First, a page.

has a lower flash point than D5 which makes it a fire code concern.

In terms of cleaning performance, both DF2000 and D5 are roughly the 
same.  Perc is a stronger solvent, but its strength can dissolve adhesives, 
buttons, etc. A machine for DF2000 or D5 costs about $8,000 - $10,000 more 
than a PCE machine.

CO2 machines cost about twice as much as machines using other solvents, and 
have not demonstrated comparable cleaning quality.

A new solvent, PureDry, which has over 50 machines in the U.S., has 
generated a lot of interest.  PureDry is a hydrocarbon like DF2000 with 
additives to raise the flash point and improve the solvent power. Early 
formulations of PureDry experienced difficulty maintaining a high flash 
point with use, but this problem may have been overcome.  PureDry isn't 
much different than DF2000, just less flammable and a little more expensive.

Wetcleaning is a viable replacement for perc.  Many cleaners have a small 
capacity wetcleaning machine, but only a dozen or so have switched 100%,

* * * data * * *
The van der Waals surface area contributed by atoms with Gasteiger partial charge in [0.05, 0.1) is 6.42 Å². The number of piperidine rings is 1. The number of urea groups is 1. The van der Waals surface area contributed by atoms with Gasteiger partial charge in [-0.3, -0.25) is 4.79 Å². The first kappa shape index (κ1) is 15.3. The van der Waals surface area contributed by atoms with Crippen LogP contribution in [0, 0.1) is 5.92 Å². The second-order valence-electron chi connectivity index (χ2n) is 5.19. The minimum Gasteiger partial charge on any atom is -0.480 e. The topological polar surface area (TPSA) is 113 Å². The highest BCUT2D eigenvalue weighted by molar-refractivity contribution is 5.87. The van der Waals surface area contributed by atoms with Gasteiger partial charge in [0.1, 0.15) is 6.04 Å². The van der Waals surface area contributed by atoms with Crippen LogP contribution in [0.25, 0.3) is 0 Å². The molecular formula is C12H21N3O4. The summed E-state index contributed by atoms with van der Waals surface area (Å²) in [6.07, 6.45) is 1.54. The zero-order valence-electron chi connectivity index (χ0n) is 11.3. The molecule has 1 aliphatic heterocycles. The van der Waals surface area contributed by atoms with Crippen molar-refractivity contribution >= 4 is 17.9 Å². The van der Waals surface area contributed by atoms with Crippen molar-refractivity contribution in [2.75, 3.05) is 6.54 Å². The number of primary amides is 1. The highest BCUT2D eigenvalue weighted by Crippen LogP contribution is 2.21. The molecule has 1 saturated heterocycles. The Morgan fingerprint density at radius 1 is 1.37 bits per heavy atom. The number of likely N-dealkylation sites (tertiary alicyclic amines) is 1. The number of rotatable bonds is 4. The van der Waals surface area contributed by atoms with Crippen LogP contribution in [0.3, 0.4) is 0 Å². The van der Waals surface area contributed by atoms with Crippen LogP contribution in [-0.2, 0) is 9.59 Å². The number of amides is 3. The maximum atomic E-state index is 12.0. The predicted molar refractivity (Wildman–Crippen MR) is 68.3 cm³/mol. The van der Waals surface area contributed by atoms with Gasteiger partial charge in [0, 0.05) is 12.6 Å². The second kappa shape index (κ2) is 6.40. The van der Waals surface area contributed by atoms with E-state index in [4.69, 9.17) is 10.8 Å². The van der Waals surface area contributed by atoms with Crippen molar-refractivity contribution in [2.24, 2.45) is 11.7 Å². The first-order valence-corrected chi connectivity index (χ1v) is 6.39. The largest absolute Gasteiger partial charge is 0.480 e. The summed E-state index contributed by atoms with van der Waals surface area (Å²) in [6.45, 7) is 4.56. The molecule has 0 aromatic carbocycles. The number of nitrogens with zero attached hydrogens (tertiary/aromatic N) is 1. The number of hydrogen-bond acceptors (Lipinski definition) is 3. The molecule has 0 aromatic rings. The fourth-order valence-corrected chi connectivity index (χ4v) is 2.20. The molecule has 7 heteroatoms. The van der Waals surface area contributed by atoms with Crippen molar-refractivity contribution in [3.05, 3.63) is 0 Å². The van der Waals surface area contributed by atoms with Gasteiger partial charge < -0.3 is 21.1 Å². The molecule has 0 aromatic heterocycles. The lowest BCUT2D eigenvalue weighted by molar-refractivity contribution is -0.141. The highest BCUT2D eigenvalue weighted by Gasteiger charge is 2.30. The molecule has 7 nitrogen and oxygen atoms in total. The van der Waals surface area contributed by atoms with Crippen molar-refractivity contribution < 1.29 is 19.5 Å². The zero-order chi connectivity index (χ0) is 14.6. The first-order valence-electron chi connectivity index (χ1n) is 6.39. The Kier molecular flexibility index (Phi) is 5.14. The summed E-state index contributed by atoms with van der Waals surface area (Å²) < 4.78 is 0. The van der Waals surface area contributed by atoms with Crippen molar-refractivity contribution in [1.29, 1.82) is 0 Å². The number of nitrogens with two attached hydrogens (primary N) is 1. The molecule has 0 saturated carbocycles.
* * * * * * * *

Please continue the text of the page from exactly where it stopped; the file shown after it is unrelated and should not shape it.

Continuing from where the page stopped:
partly because they're unconvinced that it can clean everything, partly 
because they haven't needed to switch, and partly because it takes more
labor.  But even a 50% switch would make a big reduction in perc use.

Based on P2 or health concerns over perc alone, few cleaners are likely to 
be motivated to switch solvents.  (Site remediation concerns are a bigger 
concern.  All of the alternative solvents are much better than perc because 
they're biodegradable and not on any analyte lists.) Even cleaners who
have switched, usually don't publicize it to their customers, because for 
every customer who is concerned about the health effects of perc, 99 don't 
know or care.  Most cleaners don't want to do negative advertising about 
the rest of the industry. In the words of an industry trade journal, 
"Customers expect cleaners to be environmentally responsible regardless of 
what solvent they're using." If you want a better idea of the industry 
attitude about switching solvents, see page 23 of 
www.nca-i.com/julyaugust2002.pdf for the whole article. It's a long 
download, not unlike this post.

H. Harold Bruthzoo
Bruthzoo & Associates

-----Original Message-----
From: owner-p2tech@great-lakes.net
[mailto:owner-p2tech@great-lakes.net]On Behalf Of
Sheehan.Eileen@epamail.epa.gov